Mercury Orchestra


Notes on the composer and the pieces

Robert Schumann
Overture to Genoveva
Piano Concerto
Symphony No. 2

Robert Schumann

Robert Schumann

Robert Schumann was a giant among German Romantic composers in the first half of the Nineteenth Century, along with Ludwig von Beethoven, Franz Schubert, Carl Maria von Weber, and Felix Mendelssohn. He idolized Schubert, knew Frederic Chopin, was a friend of Mendelssohn and Johannes Brahms, and married one of the era’s great pianists, Clara Wieck. He was considered the poet among the German Romantics, not only because many of his pieces were inspired by literary sources, but also because the music itself was poetic. Donald Tovey referred to Schumann’s music as “pretty,” though Edward Elgar, a composer born a year after Schumann died, more fittingly called him “my ideal.” He was deemed a miniaturist because his early work was mostly for piano, song, and chamber ensembles, but he wrote many works for orchestra and chorus. His orchestration has long been criticized as unsophisticated, pianistic, and filled with too much wind doubling. Many conductors tinkered with those scores, Mahler to the point of producing his own Schumann edition. In fact, Schumann had his own sound, which emerged from his lyricism, angular melodic shapes, tangy harmonies, and even his orchestration.

Robert Alexander Schumann (1810–1856) was born in Zwickau, Saxony in eastern Germany. His father, August Schumann, was a bookseller, publisher, novelist, and translator known for his German editions of Walter Scott and Lord Byron. It was from August’s library that Robert’s interest in literature was nurtured by writers like Schiller, Goethe, and Byron. He also took piano lessons from an early age, but the real spark for music was struck when the nine-year old youth attended a performance by pianist Ignaz Moscheles. When he was ten, he enrolled in the Zwickau Gymnasium (high school) where he composed short pieces and read and wrote novels and essays. His father was sympathetic to Robert’s musical interests, but the plan to arrange for his son to study with Weber was thwarted by Weber’s death in what turned out to be a tragic 1826. August also died, and Robert’s sister committed suicide.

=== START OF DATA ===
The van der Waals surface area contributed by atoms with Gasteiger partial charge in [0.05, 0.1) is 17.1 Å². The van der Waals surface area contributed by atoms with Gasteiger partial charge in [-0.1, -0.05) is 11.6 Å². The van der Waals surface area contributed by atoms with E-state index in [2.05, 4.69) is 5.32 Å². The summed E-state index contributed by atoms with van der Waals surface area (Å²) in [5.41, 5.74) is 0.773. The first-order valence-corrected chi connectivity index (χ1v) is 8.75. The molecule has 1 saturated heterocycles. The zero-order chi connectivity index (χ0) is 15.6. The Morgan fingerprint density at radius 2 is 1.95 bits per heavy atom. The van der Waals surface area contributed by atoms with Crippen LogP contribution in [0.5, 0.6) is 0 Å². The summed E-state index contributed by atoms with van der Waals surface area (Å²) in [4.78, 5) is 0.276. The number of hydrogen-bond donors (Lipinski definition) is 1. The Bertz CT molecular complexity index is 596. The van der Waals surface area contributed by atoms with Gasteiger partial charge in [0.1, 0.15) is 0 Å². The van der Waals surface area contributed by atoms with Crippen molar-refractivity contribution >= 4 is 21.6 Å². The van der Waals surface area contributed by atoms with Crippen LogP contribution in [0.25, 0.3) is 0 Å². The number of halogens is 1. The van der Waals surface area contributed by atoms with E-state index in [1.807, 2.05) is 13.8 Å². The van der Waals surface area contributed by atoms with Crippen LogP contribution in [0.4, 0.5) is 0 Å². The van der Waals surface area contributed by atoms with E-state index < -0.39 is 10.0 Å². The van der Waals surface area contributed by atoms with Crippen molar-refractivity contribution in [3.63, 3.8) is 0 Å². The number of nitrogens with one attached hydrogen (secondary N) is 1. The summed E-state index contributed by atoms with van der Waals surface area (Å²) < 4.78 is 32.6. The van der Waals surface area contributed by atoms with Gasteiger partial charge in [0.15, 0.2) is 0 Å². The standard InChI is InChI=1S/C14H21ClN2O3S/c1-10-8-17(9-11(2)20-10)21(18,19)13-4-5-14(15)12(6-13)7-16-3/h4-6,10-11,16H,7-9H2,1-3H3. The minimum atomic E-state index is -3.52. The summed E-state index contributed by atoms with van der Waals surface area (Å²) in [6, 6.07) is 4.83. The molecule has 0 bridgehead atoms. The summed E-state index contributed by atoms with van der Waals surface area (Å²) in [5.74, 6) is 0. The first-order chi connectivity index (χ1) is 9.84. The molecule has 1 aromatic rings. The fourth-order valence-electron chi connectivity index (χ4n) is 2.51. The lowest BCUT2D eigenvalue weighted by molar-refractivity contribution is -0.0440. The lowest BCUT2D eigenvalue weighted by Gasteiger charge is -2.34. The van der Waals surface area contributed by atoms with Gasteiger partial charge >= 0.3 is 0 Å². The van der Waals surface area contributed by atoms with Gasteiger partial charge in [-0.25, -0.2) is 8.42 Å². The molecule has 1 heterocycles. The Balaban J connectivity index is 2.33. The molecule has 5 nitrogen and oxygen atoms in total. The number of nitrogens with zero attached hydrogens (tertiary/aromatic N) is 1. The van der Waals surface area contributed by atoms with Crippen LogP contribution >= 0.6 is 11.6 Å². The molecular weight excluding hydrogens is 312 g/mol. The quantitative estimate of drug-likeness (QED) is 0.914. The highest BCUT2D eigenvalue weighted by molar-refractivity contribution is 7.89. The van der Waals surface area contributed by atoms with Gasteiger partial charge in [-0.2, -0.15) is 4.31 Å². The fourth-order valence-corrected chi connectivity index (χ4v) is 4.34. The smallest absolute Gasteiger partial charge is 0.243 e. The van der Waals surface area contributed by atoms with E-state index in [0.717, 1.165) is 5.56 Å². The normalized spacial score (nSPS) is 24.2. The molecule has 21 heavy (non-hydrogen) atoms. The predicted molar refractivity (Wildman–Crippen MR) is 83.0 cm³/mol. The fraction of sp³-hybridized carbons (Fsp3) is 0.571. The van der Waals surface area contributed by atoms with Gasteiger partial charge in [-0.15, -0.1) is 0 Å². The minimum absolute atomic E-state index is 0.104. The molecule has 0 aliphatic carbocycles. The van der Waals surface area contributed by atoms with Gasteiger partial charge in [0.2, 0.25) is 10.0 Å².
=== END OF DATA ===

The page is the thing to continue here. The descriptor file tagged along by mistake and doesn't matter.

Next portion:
A year later, Robert visited Dresden where he discovered the writings of Jean Paul and the music of Schubert. After graduation in 1828, he went to Leipzig to study law. The idea was to satisfy his deceased father’s will that he pursue an academic degree. Instead, Robert spent most of his time reading, composing, writing novels, and taking piano lessons with Friedrich Wieck (in the process, meeting Wieck’s nine year-old daughter, Clara, a piano prodigy). After a year, he followed a friend to the Heidelberg law school, where he repeated most of his Leipzig pattern while discovering Paganini and completing his Opus 1, Abegg Variations (1830) for piano. By then, he knew he wanted to pursue music as a career, so he enlisted Wieck’s aid in convincing his mother to allow him to do so. Despite misgivings over the boy’s indulgences and work habits, Wieck convinced Schumann’s mother that her son could be a great pianist.

Robert returned to Leipzig as a live-in student in Wieck’s house, but two months later Clara and her father went on a European concert tour, with another one planned for later in 1831. Realizing that Wieck’s main interest was his daughter’s career, Robert moved out and sought other instruction, finally settling for theory lessons from Heinrich Dorn. He continued composing and also wrote a novel, some of whose characters were based on people in his life. Two others, Florestan and Eusebius, famously represented the outgoing and inward aspects of his personality and appeared in later writings.

In 1832, serious problems to his right hand put an end to his ambitions as a pianist, and led Robert by default to his true callings of composer and writer. He soon published several works, including his Zwickau Symphony (1833) that was performed twice but never finished. In the spring of 1833, he moved to Leipzig, then to the Bergstrasse district, where a fever led to mental instability and fears of going mad. The deaths of his sister-in-law and brother pushed him into suicidal ideation, but a friendship with composer Ludwig Schunke helped him recover enough to compose such works as Études Symphoniques and Piano Sonata No. 2 in 1834. (Schunke’s death later that year was another severe blow.) That same year, Schumann helped found the journal Neue Zeitschrift für Musik, which became a platform for his writing. He also became engaged to a Wieck piano student named Ernestine von Fricken. That ended soon after Robert and fifteen-year-old Clara Wieck got together after she returned to Leipzig from a tour. When her father learned of the relationship, he made things difficult for them. At one point Robert and Clara thought of moving to Vienna, but that plan was never realized. In 1839, another Schumann brother died, and for a while it appeared Robert would quit composing and take over the family’s publishing business. Clara was on tour at the time and had developed misgivings of her own about Robert. Their relationship nearly came apart, but it healed enough for them to declare a formal engagement. Wieck’s refusal to grant them permission (Clara was still a minor) led to lengthy legal maneuverings that, combined with the loss of another close friend, pushed Robert into depression. After their legal problems were surmounted, the couple married one day before Clara would have come of age at age 21. Three years later, Wieck finally made peace with the couple.